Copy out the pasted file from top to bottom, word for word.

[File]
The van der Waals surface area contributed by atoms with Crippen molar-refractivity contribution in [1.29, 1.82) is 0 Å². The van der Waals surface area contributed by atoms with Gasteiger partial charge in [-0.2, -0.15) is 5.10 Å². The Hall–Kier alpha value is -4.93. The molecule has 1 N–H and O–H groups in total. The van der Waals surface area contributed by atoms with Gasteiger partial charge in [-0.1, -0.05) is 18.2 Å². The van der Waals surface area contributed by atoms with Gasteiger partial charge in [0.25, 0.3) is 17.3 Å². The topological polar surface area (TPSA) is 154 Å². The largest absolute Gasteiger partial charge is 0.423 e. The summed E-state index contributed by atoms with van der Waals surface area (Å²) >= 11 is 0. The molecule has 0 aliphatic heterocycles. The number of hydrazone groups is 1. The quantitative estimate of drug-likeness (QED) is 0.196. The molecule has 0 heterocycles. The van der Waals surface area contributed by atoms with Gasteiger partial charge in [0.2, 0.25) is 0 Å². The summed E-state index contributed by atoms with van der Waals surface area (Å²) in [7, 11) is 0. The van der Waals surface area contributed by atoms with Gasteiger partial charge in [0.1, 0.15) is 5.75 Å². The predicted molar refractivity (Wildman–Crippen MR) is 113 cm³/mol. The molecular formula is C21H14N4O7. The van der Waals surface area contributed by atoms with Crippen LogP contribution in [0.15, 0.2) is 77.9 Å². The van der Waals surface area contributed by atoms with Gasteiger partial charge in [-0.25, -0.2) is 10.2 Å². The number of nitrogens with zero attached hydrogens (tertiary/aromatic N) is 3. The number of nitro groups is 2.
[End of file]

The van der Waals surface area contributed by atoms with Crippen molar-refractivity contribution in [1.29, 1.82) is 0 Å². The van der Waals surface area contributed by atoms with Gasteiger partial charge in [-0.2, -0.15) is 5.10 Å². The Hall–Kier alpha value is -4.93. The molecule has 1 N–H and O–H groups in total. The van der Waals surface area contributed by atoms with Gasteiger partial charge in [-0.1, -0.05) is 18.2 Å². The van der Waals surface area contributed by atoms with Gasteiger partial charge in [0.25, 0.3) is 17.3 Å². The topological polar surface area (TPSA) is 154 Å². The largest absolute Gasteiger partial charge is 0.423 e. The summed E-state index contributed by atoms with van der Waals surface area (Å²) >= 11 is 0. The molecule has 0 aliphatic heterocycles. The number of hydrazone groups is 1. The quantitative estimate of drug-likeness (QED) is 0.196. The molecule has 0 heterocycles. The van der Waals surface area contributed by atoms with Gasteiger partial charge in [0.2, 0.25) is 0 Å². The summed E-state index contributed by atoms with van der Waals surface area (Å²) in [7, 11) is 0. The van der Waals surface area contributed by atoms with Gasteiger partial charge in [0.1, 0.15) is 5.75 Å². The predicted molar refractivity (Wildman–Crippen MR) is 113 cm³/mol. The molecular formula is C21H14N4O7. The van der Waals surface area contributed by atoms with Crippen LogP contribution in [0.15, 0.2) is 77.9 Å². The van der Waals surface area contributed by atoms with Gasteiger partial charge in [-0.25, -0.2) is 10.2 Å². The number of nitrogens with zero attached hydrogens (tertiary/aromatic N) is 3. The number of nitro groups is 2.